U.S.-led coalition forces in Iraq continue to secure major population centers while working with local leaders to restore public works and rebuild the Iraqi infrastructure. While that work goes on, Pentagon employees took a little time Wednesday for some entertainment in support of the war effort.
It wasn't a victory ceremony. But there was an atmosphere of celebration in the Pentagon's inner courtyard as thousands of defense workers turned out Wednesday, for a concert in support of U.S. troops. The special guest performer was country and western music star Darryl Worley.
He has performed for American soldiers in Afghanistan. Now he says he has a new goal - playing in Iraq.
"Honestly I hope I'll be fortunate enough, blessed enough to go back maybe to do a little concert in main street Baghdad before this is all said and done...because the streets are clear, you know what I mean," he said.
It took just under four weeks for U.S.-led coalition forces to defeat the regime of Saddam Hussein, putting a halt to all organized resistance by Iraq's armed forces.
The victory was perhaps quicker than many expected and the template for battle was quite different from the one followed during the Gulf War in 1991.
Defense Secretary Donald Rumsfeld says he believes the differences may have caught Iraq's leaders by surprise.
"This is speculation, but I would speculate that they very likely expected Gulf War II, a long air war that would give them time to do whatever they thought they wanted to do, leave or take cover and what have you, followed at some distance by a ground war, and probably a massive ground war, probably including the 4th Infantry Division, which was still up in the Mediterranean," Secretary Rumsfeld said.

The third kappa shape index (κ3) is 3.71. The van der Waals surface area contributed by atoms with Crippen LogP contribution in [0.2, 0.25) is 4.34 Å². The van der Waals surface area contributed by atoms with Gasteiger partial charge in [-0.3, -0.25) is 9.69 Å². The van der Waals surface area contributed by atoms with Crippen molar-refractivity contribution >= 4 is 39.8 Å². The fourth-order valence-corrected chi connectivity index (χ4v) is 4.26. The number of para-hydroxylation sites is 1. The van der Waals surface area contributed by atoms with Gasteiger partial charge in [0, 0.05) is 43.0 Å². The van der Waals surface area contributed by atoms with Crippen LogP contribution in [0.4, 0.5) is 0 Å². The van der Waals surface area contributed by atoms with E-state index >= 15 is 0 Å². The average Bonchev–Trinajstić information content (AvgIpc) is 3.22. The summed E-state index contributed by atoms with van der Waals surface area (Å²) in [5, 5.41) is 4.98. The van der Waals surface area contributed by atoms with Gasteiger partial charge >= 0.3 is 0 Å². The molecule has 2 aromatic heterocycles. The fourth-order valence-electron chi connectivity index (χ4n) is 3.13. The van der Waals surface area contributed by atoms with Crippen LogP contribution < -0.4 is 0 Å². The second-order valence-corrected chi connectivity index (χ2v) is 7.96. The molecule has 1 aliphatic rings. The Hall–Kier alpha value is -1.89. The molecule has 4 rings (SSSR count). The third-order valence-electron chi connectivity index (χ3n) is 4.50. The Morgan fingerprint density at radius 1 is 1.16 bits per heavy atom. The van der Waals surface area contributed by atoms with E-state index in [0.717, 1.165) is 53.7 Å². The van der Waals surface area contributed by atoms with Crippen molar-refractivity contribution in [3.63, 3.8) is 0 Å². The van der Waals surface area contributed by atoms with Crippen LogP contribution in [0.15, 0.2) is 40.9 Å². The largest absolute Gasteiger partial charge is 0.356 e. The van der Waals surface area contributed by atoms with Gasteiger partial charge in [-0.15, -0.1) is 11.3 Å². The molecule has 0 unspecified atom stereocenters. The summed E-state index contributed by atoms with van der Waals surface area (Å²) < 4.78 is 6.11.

U.S. war planners had hoped to introduce the 4th Infantry Division as a ground force into northern Iraq via Turkey. But Turkey's government balked at granting permission for the move.
Mr. Rumsfeld says that may have led Saddam Hussein and his military commanders to think they would have more time.
"And it's entirely possible when people are interviewed after this is all over that we'll find that they did not expect a ground war to start before an air war and they did not expect a ground war to start without the 4th Infantry Division," he said.
In any event, Mr. Rumsfeld says the resulting surprise may be responsible for the fact that many bad things did not happen.
"The oil wells were not set afire like they were last time. We don't have massive internally displaced people," Mr. Rumsfeld said. "We don't have a million refugees flooding into neighboring countries. We didn't have high collateral damage because we didn't have a long air war. We had precision weapons instead of dumb bombs."
In the meantime, Mr. Rumsfeld and other top Pentagon officials indicate changes are coming in the pattern of U.S. military deployments in the Gulf because of the swift end to the Iraq war.
The so-called no-fly zones that U.S. and British aircraft once patrolled in northern and southern Iraq are no longer needed. The northern watch operation has in fact been shut down and the planes that were involved and once based in Turkey have been sent home.
Mr. Rumsfeld says the future of bases in Saudi Arabia and elsewhere in the Gulf area used for the southern watch is now under re-evaluation.